It’s only a flesh wound.
That’s the line that the South Korean government and the semi-permanent community of ineffectual “Korea watchers” who populate the offices along Massachusetts Avenue in Northwest Washington are taking in response to North Korea’s latest provocation.
Sure, Pyongyang this week fired off what the South Korean newspaper Joongang Ilbo reported was a “‘new-type tactical guided weapon’ developed by an institute responsible for [North Korea]’s missile program.” The new weapon, experts suspect, could have been a variant of a short-range ballistic missile called the 9K720 Iskander. That missile, displayed at a recent military parade in Pyongyang, could do great damage to South Korea and Japan. And sure, Kim Jong-un’s latest provocation represented a stark break from the happy talk and placidity that has constituted the last 18 months of U.S.-South Korean-North Korean relations.
But not to worry, they say. After all, the test “isn’t a break in North Korea’s self-imposed suspension of nuclear and ICBM tests,” reassures Suzanne DiMaggio of the Carnegie Endowment. (In Washington, theirs is that really big building on Massachusetts and 18th Street.) North Korea only said it wouldn’t test the really big weapons, you see, so this “new-type tactical guided weapon” is nothing to worry about.
The South Korean government, for its part, has remained largely tight-lipped. President Moon Jae-in has yet to tweet on the development, though he did, on Thursday morning, issue a message praising the brutal dictator of Turkmenistan, Gurbanguly Berdimuhamedow. With the North Korean leader no longer taking his calls, Mr. Moon, currently on a swing through Central Asia, has evidently gone in search of other totalitarians to hobnob with.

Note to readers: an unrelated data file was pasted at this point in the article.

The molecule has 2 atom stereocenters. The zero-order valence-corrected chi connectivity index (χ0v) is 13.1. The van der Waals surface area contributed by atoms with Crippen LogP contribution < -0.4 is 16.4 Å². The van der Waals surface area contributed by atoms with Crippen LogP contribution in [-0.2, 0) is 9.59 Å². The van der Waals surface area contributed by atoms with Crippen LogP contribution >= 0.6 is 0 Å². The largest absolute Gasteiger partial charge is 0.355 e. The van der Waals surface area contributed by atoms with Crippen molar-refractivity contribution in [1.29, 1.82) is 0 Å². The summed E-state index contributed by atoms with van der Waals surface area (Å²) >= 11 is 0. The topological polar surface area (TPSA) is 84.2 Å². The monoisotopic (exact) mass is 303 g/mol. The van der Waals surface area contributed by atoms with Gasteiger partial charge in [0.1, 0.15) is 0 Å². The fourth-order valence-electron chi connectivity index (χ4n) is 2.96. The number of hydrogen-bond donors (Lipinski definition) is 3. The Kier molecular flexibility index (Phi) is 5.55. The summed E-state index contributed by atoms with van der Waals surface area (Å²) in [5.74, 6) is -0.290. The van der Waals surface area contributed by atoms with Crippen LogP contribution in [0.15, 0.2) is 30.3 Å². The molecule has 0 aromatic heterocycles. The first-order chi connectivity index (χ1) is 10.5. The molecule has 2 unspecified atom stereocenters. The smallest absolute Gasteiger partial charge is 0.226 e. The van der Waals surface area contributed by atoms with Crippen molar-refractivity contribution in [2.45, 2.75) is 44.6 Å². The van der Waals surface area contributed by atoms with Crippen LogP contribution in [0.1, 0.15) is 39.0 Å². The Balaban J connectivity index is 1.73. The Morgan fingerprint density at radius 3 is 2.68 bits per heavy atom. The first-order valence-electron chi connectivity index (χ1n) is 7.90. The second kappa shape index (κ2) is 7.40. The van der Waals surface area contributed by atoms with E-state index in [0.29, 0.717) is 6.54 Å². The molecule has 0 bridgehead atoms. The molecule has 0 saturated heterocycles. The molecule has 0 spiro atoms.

In truth, the North’s test is further evidence that “the process” — diplomatic detente and subsequent talks among South Korea, North Korea and the United States — is breaking down, if not fully broken down altogether.
Mr. Moon, who has staked his presidency on warming relations between the Koreas, is having a hard time even getting a meeting with Mr. Kim. The North Korean leader was supposed to come to Seoul this spring, though the kibosh has been put on that indefinitely, South Korean officials say. Now, Mr. Moon has been reduced to telling Mr. Kim publicly that he will meet him anywhere, anytime. But rather than accept his offer, Mr. Kim instead looks set to head to Vladivostok next week to meet with Russian President Vladimir Putin.
The dormancy, if not death, of the denuclearization discussion is hardly cause for despair: The focus on denuclearizing North Korea has always been myopic. The North’s weapons programs are a symptom of the underlying rot of the regime, not the disease itself. Its nuclear program has demonstrated that the Kim regime has been willing to devote huge resources to arming itself with weapons that could kill millions while simultaneously allowing hundreds of thousands of Koreans to starve to death. The regime makes no secret of the fact that its goal is the reunification of the two Koreas — under its rule. Yes, nuclear weapons serve to strengthen the regime. But a Kim regime without nuclear weapons is still not one that the world should be willing to accept.
In a sense, then, Mr. Kim did the world a favor by testing a weapon this week: He reminded a forgetful world of the character of his regime. A nuclear or ICBM test would be even more of a memory-jogger.
• Ethan Epstein is deputy opinion editor of The Washington Times. Contact him at email@example.com or on Twitter @ethanepstiiiine.
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